This is why it is used in many HEPA filters. Activated charcoal HEPA filters should be used in your vacuum cleaners and air conditioners as well.

7. Homemade essential oil

Using essential oils reduce bad odors in your home that’s usually associated with poor air quality. In order to safely use essential oils, you need to choose the right quantities and use them appropriately. 

8. Houseplants you need

Indoor plants have been removing toxins from the inside of your home for centuries. This is primarily because it provides additional oxygen. They are also aesthetically appealing and therefore serve many purposes. 

However, not all houseplants are equal, and some of the most sought after plants for improving air quality include Bamboo Palm, Gerbera Daisy, English Ivy, Mass Cane, Janet Craig Dracaena and Warneckii Dracaena. 

9. Your furniture matters

Many items of furniture are made from glues that release toxins into the atmosphere, and this may be true even after they have been around for a long time ago.

These toxins have a slow-release function and dramatically contribute to poor air quality. 

So choosing your furniture carefully is crucial to avoid slow poisoning. Always find out about how your products are made and what’s used in the manufacturing. 

10. Keep a clean home

Even a clean home is likely to contain dust and other types of air pollutants which can cause poor air quality and irritate allergies.

Using the right type of products is the key to improving indoor air quality.  If possible, try to use natural cleaning agents such as lemon and vinegar which do not leave behind a carbon footprint. 

Industrial cleaners, although, get the job done, leave behind a residue that causes poor air quality. 

11. Make your home renovation completely natural

Paints and carpets contain gases and continue to give off these fumes even after installation. 

These vapors can aggravate allergies and lower air quality. We conducting renovation, make good decisions to ensure that you have a healthy environment for a long time to come. There are many natural options to choose from that do not contain harmful gases and vapors.

9 Tips to Improve the Air Quality in Your Home

1. Open the Windows

Heating and cooling systems circulate indoor air. So when it is possible and the weather allows for it, opens up the windows and doors and let the fresh air in.  

2. Keep dust outside

You should use natural fiber mats to keep yourself from bringing outside dirt, inside. One must be used on the inside of your home as you enter and one on the outside of the main entrance. If at all possible, try to keep a no-shoes-inside policy for the inside of your house.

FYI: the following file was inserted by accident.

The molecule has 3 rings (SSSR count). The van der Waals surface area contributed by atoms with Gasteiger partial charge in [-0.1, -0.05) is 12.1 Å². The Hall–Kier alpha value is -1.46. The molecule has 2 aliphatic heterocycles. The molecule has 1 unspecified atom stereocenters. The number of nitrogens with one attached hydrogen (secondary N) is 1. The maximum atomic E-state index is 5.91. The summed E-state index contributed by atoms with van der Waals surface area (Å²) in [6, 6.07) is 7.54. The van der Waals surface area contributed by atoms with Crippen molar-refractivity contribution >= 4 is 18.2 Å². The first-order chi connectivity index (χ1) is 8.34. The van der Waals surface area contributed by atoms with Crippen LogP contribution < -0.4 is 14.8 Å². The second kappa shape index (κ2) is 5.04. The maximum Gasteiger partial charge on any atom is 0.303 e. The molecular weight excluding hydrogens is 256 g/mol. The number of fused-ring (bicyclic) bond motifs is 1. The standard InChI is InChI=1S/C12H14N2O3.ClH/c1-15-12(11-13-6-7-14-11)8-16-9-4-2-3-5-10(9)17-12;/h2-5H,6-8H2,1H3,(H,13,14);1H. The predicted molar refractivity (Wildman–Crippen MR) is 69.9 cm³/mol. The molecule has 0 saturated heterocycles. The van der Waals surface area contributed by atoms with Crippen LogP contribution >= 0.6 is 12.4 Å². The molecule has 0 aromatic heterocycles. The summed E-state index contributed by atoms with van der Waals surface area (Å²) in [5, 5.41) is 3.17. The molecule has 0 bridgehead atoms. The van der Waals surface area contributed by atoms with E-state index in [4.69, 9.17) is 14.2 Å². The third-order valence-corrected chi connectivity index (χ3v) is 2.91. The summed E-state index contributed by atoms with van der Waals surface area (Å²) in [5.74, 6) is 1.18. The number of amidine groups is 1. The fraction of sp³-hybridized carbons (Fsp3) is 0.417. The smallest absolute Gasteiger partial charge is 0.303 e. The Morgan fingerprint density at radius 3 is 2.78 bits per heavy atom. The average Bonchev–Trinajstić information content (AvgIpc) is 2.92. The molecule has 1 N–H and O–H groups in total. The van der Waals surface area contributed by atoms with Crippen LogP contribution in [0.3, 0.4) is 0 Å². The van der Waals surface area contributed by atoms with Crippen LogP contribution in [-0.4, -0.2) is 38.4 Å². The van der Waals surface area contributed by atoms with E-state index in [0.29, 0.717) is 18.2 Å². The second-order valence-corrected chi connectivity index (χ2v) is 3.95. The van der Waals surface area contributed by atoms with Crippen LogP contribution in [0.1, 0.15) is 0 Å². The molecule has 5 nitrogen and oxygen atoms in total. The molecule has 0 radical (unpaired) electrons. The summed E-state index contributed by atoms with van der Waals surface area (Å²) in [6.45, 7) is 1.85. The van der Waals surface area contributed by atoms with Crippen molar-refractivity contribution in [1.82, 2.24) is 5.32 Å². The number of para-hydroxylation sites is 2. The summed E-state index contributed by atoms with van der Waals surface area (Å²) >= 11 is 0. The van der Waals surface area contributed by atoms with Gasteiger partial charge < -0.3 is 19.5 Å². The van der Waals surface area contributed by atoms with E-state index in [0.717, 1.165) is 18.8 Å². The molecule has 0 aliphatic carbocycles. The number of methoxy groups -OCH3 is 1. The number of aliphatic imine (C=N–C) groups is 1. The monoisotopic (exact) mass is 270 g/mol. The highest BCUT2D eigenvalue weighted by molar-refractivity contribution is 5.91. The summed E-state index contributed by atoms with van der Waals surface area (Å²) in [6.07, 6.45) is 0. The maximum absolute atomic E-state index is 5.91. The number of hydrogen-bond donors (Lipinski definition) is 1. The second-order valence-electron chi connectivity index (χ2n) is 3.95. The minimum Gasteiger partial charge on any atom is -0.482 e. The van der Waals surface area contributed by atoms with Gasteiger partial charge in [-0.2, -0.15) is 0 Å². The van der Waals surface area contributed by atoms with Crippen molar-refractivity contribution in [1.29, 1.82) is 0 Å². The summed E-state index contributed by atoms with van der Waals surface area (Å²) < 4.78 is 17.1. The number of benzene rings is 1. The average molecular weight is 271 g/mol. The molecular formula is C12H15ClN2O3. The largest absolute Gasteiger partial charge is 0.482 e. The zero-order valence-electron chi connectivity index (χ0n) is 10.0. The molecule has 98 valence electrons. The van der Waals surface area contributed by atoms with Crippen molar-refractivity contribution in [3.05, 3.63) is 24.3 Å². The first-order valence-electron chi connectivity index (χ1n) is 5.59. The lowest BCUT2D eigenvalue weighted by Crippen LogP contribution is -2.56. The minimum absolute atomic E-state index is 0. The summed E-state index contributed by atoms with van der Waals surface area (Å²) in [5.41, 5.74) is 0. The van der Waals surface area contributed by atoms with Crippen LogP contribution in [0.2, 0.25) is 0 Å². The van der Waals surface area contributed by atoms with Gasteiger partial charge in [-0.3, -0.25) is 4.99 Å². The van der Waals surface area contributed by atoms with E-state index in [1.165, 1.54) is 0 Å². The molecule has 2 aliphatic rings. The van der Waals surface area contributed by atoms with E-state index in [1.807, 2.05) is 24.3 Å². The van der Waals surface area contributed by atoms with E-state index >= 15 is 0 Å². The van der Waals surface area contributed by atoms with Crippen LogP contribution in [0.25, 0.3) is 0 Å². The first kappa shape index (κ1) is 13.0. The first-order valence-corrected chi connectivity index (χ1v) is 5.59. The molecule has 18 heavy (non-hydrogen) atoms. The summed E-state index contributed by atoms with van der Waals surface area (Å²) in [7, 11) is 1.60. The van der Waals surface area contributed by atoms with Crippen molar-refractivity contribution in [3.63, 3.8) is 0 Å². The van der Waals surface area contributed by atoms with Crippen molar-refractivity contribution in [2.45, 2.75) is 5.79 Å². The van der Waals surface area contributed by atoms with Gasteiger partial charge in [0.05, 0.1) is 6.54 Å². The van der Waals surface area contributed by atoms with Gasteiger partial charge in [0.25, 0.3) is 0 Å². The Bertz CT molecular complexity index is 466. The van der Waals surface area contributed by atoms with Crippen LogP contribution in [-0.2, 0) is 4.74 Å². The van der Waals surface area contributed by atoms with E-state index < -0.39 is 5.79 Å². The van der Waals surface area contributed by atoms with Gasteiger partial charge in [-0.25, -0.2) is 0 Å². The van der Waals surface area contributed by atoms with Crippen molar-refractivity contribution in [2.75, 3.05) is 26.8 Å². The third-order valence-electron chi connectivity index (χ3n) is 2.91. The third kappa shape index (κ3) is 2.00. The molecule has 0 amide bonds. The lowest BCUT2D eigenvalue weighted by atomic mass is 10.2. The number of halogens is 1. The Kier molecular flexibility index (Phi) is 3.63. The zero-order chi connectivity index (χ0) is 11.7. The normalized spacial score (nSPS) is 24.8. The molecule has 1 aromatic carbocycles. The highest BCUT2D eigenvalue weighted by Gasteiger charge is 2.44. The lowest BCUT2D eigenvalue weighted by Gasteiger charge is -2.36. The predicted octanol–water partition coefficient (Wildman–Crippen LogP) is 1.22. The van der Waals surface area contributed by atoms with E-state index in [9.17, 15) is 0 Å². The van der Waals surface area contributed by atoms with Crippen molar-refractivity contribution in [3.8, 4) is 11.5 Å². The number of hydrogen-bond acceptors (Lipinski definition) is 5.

3. Run exhaust fans

While cooking, it is recommended that you turn on the kitchen fan to vent the pollutants. Bathroom fans should also be used to get rid of moisture that accumulates in the bathroom and is breathing ground for mold.

Leaving the fans on for at least 45 minutes a day will dry these moisture-prone areas out. 

4. Testing for Radon

There are various do-it-yourself test kits that allow you to test for the presence of radon in your home. They are inexpensive and a convenient way to find out if you have this issue. 

5. Using a Dehumidifier

Use a dehumidifier and keep it at 50% humidity inside your home. Your humidifier should also be cleaned thoroughly and regularly to keep mold at bay. 

6. Masking Odors

Some people use scented candles and sprays to mask unpleasant odors.

These agents cause further air pollution and don’t get to the root of the odor.  So do your best find out where the smell is coming from and remove it. Use ventilation to keep your home smelling fresh. 

7. Vacuum regularly

By vacuuming you will reduce the number of pollutants and dust found in the house. As you vacuum the filter attached will trap tiny bits of dust and dirt.

8. Do it Outside

Things like painting, sanding, gluing, and anything that generates gases, pollutants, and particles, should be done outside your home as opposed to inside however if that is not an option then open a window and turn the fan on to blow out the dust and particles. Clean up the area as quickly as you can. 

9. Monitor the air quality

By monitoring indoor air quality, temperature, and humidity, you have a better understanding of what’s going on inside your home.  So when problems are detected, you can address them swiftly and effectively

FAQ

How can polluted indoor air harm your health?

Indoor air that is filled with pollution and contaminants cause a number of illnesses like allergies, skin rashes, and fatigue. The can also aggravate existing health conditions such as asthma and other respiratory problems. 

Will an indoor air quality test detect mold?

Yes, indoor air quality monitors are designed to detect the presence of mold in your home. Many of them may even identify the concentration and specific type of mold present. 

Is an indoor air quality monitor worth the investment?

Yes, it is. These tests have improved over the years and are designed to pick up on various particulates including, hazardous fumes, vapors, gases, mold spores and pollutants.